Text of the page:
Calling them ‘bits-and-pieces’ players may amount to cricketing condescension, but all-rounders of a middling range, who bat a bit and bowl a bit, with one usually predominating, have always mattered in the World Cup. In the Indian context, nowhere was this was more abundantly evident than during the 1983 World Cup. When the unheralded Indian team landed in England 36 years ago, no one would have imagined that these bat-and-ball ‘experts’ in Kapil Dev’s team would step in at all times, take wickets with their uncomfortably nippy medium pace and chip in with a few runs, thus contributing handsomely to the biggest upset in the game’s history till that point. The low-profile Mohinder Amarnath made the tournament his own and emerged one of its best all-rounders. But the India vice-captain not only scored 237 priceless runs and bagged eight crucial wickets, including the trophy-sealing scalp of Michael Holding; he played the crucial overall role of strategist in India’s epochal triumph.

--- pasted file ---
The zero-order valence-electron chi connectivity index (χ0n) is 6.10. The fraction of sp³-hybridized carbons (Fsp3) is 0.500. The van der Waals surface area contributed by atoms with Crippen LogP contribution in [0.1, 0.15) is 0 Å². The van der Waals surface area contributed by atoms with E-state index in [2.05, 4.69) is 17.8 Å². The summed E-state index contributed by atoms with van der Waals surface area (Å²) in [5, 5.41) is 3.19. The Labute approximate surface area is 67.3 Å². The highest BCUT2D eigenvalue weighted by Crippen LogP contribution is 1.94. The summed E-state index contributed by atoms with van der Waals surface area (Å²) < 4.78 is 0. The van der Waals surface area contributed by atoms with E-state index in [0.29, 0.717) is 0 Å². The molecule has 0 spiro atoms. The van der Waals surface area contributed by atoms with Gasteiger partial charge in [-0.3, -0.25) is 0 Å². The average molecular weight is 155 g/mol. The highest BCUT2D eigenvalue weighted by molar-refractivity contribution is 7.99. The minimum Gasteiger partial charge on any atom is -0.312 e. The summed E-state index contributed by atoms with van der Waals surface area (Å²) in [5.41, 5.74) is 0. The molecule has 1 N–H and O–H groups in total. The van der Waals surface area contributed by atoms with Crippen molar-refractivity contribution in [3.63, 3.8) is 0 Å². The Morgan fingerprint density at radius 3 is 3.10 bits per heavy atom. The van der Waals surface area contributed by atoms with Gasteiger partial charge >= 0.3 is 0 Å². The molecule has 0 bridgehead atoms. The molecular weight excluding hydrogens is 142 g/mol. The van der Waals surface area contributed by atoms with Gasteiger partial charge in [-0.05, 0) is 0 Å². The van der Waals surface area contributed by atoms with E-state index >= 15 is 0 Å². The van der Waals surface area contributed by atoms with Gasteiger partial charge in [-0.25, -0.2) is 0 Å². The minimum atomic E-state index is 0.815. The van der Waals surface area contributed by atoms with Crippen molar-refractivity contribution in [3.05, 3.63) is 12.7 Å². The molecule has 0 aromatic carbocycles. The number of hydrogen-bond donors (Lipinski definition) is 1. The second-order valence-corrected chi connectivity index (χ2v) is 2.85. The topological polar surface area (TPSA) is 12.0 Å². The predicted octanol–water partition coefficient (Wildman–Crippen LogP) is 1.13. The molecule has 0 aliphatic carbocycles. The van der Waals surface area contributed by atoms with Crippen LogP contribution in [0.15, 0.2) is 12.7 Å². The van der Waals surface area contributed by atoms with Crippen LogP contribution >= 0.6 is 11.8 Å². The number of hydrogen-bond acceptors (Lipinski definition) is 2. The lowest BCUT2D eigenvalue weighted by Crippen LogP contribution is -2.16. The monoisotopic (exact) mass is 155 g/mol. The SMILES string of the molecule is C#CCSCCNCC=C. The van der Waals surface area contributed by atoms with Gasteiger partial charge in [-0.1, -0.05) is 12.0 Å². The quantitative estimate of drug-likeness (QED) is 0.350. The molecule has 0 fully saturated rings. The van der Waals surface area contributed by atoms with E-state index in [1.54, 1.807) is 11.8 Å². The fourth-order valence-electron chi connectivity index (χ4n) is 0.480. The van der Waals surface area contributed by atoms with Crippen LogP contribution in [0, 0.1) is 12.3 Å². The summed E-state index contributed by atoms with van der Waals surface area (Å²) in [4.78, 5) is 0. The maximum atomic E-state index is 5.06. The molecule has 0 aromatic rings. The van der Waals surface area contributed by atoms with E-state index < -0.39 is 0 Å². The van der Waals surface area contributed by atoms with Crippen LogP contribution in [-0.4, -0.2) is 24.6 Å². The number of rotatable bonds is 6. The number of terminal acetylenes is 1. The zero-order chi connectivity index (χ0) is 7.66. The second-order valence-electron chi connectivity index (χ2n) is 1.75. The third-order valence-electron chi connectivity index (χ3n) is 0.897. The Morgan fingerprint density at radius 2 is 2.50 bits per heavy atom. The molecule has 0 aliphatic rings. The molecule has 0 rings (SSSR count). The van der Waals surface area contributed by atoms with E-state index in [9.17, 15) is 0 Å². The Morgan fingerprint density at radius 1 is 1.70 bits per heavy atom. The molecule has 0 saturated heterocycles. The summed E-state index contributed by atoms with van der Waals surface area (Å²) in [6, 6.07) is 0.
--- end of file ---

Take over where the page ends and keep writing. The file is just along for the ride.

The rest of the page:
Amarnath, then 32, was adjudged Man of the Match in the semi-finals as well as the final. In the final, he scored 26 runs and then dismissed Jeff Dujon, Malcolm Marshall and Holding with his military medium pace. The other India all-rounder, Roger Binny, emerged as the top wicket-taker, with 18 scalps at a miraculous average of 18.66, besides chipping in with 73 priceless runs lower down the order. And who can forget the role of the indomitable Madan Lal in our glorious triumph, particularly his dismissal of Vivian Richards in the final, as well as that of wicket-keeper Syed Kirmani, who also chipped in with important runs, besides keeping the wickets?